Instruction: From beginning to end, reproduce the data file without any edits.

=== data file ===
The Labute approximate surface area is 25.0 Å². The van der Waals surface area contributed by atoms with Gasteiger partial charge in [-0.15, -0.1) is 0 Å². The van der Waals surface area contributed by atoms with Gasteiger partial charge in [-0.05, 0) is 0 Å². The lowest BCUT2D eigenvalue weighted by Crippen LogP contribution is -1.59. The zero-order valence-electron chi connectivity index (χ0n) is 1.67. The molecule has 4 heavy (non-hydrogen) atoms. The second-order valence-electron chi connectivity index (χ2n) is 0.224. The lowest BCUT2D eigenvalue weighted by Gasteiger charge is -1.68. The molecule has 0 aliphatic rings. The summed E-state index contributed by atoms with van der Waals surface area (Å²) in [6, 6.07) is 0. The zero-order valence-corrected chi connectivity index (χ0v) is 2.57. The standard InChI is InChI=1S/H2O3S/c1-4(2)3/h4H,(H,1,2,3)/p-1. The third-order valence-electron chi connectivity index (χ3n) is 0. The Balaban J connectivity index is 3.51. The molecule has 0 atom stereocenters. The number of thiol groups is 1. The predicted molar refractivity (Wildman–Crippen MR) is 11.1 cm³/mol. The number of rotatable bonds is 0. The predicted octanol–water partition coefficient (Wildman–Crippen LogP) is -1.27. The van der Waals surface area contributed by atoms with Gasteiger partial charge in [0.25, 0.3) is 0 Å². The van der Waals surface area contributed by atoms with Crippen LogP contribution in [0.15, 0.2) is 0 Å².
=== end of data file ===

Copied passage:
The Labute approximate surface area is 25.0 Å². The van der Waals surface area contributed by atoms with Gasteiger partial charge in [-0.15, -0.1) is 0 Å². The van der Waals surface area contributed by atoms with Gasteiger partial charge in [-0.05, 0) is 0 Å². The lowest BCUT2D eigenvalue weighted by Crippen LogP contribution is -1.59. The zero-order valence-electron chi connectivity index (χ0n) is 1.67. The molecule has 4 heavy (non-hydrogen) atoms. The second-order valence-electron chi connectivity index (χ2n) is 0.224. The lowest BCUT2D eigenvalue weighted by Gasteiger charge is -1.68. The molecule has 0 aliphatic rings. The summed E-state index contributed by atoms with van der Waals surface area (Å²) in [6, 6.07) is 0. The zero-order valence-corrected chi connectivity index (χ0v) is 2.57. The standard InChI is InChI=1S/H2O3S/c1-4(2)3/h4H,(H,1,2,3)/p-1. The third-order valence-electron chi connectivity index (χ3n) is 0. The Balaban J connectivity index is 3.51. The molecule has 0 atom stereocenters. The number of thiol groups is 1. The predicted molar refractivity (Wildman–Crippen MR) is 11.1 cm³/mol. The number of rotatable bonds is 0. The predicted octanol–water partition coefficient (Wildman–Crippen LogP) is -1.27. The van der Waals surface area contributed by atoms with Gasteiger partial charge in [0.25, 0.3) is 0 Å². The van der Waals surface area contributed by atoms with Crippen LogP contribution in [0.15, 0.2) is 0 Å².